Former House Speaker and Republican presidential candidate Newt Gingrich explained on Thursday morning to radio host John McCaslin on the Washington Times affiliated radio show America’s Morning News why he thinks the current popularity of fellow GOP candidate Rep. Ron Paul of Texas will not last long.
“Look, I think the odds are against the Republican Party of nominating somebody who is for drug legalization and who doesn’t understand that an Iranian nuclear weapon is dangerous and who believes that the government of the United States is to blame for 9/11,” said Speaker Gingrich. “I think when people look at his whole record, it’s very unlikely he’s going to be the nominee.”
Mr. Gingrich acknowledged that Congressman Paul has a devoted following and strong volunteer base saying that Paul’s ”…got millions of dollars” and adding, “He’s got strong volunteers who obviously are other people who want to legalize drugs, and there’s no question he’s got a good ground game.”
“Alcohol’s a deadly drug,” Rep. Paul said at the last CNN hosted GOP debate. “The really deadly drugs are the prescription drugs. They kill a lot more people than the illegal drugs. The drug war is out of control. I fear the drug war because it undermines our civil liberties, it magnifies our problems on the borders, and we’ve spent like over the last 40 years a trillion dollars on this war.”
(Listen to the audio interview clip of Mr. Gingrich here.)
Gingrich told McCaslin he believes Paul’s main support comes from those who want to see drugs legalized.
“I think the key to his volunteer base is people who want to legalize drugs, and I think when the average Republican understands that, his candidacy will shrink pretty dramatically.”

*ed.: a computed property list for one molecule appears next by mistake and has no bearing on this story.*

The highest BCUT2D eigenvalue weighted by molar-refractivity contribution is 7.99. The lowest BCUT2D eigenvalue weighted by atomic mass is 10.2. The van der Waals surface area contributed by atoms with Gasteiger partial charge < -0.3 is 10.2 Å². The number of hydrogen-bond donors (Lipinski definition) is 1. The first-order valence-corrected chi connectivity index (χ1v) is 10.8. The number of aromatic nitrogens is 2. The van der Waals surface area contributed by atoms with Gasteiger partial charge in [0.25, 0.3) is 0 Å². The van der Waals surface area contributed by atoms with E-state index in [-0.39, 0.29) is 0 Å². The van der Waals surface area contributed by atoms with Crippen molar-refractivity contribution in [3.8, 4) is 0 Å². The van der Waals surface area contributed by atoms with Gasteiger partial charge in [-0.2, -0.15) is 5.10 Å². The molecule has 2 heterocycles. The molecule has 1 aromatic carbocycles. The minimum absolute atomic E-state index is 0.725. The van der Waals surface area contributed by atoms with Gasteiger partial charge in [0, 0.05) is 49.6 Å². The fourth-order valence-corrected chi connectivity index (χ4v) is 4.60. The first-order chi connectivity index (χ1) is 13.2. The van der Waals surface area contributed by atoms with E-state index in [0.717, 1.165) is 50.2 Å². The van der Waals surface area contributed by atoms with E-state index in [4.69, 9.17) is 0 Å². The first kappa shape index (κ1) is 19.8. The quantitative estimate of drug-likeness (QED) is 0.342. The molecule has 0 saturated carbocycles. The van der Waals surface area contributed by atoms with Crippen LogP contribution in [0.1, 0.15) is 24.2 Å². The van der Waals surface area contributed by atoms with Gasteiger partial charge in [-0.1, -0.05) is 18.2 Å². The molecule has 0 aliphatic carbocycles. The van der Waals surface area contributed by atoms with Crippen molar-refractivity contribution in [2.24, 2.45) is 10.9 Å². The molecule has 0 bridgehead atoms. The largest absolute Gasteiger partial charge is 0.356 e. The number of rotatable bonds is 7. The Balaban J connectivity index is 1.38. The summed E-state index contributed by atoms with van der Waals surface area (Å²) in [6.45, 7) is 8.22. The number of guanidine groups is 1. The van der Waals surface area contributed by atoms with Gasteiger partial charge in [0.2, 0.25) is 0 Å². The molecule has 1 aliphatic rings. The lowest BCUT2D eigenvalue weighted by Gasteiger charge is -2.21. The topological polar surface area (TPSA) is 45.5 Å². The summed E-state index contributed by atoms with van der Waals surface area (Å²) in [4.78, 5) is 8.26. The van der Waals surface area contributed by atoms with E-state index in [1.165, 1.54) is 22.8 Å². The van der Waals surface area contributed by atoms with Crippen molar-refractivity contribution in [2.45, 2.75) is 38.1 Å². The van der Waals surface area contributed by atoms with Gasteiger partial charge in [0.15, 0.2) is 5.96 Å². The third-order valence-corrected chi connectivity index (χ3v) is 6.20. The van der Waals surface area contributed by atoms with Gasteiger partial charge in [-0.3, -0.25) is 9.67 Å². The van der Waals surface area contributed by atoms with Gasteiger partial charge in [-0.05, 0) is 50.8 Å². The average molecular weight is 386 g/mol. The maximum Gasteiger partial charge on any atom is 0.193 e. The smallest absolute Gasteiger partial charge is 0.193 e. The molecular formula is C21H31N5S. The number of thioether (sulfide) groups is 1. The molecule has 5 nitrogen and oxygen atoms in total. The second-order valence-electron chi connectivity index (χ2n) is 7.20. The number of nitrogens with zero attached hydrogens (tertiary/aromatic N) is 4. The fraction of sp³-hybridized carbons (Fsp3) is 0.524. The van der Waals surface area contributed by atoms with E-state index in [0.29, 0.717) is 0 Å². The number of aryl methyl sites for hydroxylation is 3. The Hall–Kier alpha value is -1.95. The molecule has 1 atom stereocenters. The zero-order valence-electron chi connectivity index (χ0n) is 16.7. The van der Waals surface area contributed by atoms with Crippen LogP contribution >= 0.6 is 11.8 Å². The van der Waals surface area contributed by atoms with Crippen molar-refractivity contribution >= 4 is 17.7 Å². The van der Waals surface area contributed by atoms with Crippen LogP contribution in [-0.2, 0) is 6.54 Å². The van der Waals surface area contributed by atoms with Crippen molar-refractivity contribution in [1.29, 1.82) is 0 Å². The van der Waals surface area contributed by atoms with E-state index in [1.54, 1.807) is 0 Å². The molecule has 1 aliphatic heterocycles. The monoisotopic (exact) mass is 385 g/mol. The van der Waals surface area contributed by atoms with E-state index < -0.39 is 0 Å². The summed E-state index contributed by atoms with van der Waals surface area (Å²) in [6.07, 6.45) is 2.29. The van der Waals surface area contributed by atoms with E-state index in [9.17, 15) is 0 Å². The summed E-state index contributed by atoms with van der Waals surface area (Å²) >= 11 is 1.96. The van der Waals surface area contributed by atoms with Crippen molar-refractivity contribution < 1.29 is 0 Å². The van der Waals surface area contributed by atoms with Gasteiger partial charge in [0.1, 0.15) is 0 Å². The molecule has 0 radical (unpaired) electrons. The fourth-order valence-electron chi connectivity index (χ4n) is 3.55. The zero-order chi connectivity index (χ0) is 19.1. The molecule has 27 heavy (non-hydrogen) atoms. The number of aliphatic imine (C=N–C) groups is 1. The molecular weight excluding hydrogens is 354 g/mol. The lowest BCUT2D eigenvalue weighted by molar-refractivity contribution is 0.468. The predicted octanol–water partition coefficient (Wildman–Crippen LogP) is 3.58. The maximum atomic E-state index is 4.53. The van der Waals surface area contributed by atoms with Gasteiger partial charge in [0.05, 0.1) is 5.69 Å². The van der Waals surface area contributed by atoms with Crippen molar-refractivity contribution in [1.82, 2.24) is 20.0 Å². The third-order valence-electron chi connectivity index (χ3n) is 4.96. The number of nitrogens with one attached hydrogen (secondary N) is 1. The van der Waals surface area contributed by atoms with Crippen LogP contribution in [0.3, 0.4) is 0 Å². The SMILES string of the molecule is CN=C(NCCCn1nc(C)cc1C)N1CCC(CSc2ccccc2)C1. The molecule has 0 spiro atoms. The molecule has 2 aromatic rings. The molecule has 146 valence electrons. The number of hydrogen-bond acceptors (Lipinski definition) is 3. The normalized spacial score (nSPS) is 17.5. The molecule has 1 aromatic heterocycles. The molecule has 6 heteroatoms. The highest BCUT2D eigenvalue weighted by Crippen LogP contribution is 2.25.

“But he has run a good campaign. He believes sincerely in what he believes, and he’s been a cheerful steady advocate for his views and you have to have respect for that,” Gingrich later said.
At the moment, according to the latest Rasmussen Iowa caucus poll, the Texas Congressman is currently in second and trailing former Massachusetts Governor Mitt Romney by 5 percentage points. Mr. Gingrich, however, is polling third and is three percentage points behind Rep. Paul.
“I think he’s run a very good campaign and you actually have great respect for Ron Paul because he’s put together his coalition based on what I think are pretty unorthodox ideas, but he has nonetheless attracted a pretty good following,” Gingrich said.
New Hampshire is another story, though. A December 13, Rasmussen New Hampshire primary poll shows Romney in first with a ten percent lead over Mr. Gingrich who is second in that same poll. Rep. Paul, with 18 percent in the Rasmussen New Hampshire primary poll is four points behind Mr. Gingrich.
Congressman Paul has been repeatedly hammered by his opponents in past debates over his foreign policy views. Republican presidential candidates including Rep. Michele Bachmann and former Senator Rick Santorum have gone after Rep. Paul over his views on the Middle East and describe them as “dangerous.”
When asked about Rep. Paul’s 9/11 “truther” views, Speaker Gingrich answered, “It’s kind of strange. If you watch the debates and you go back and pull together his comments in all the debates and just string them into one theme, you can kind of see it.”
“This is a guy who basically says, if the United States were basically nice, we wouldn’t have had 9/11. He doesn’t want to blame the bad guys,” Gingrich said of Congresman Paul’s views on 9/11,” Gingrich said.
“He thinks it was wrong to take out al-Awlaki even though he was actively an enemy combatant urging the killing of Americans. You just go down the list. And he dismisses the danger of an Iranian nuclear weapon and seems to be indifferent to the idea that Israel can be wiped out.”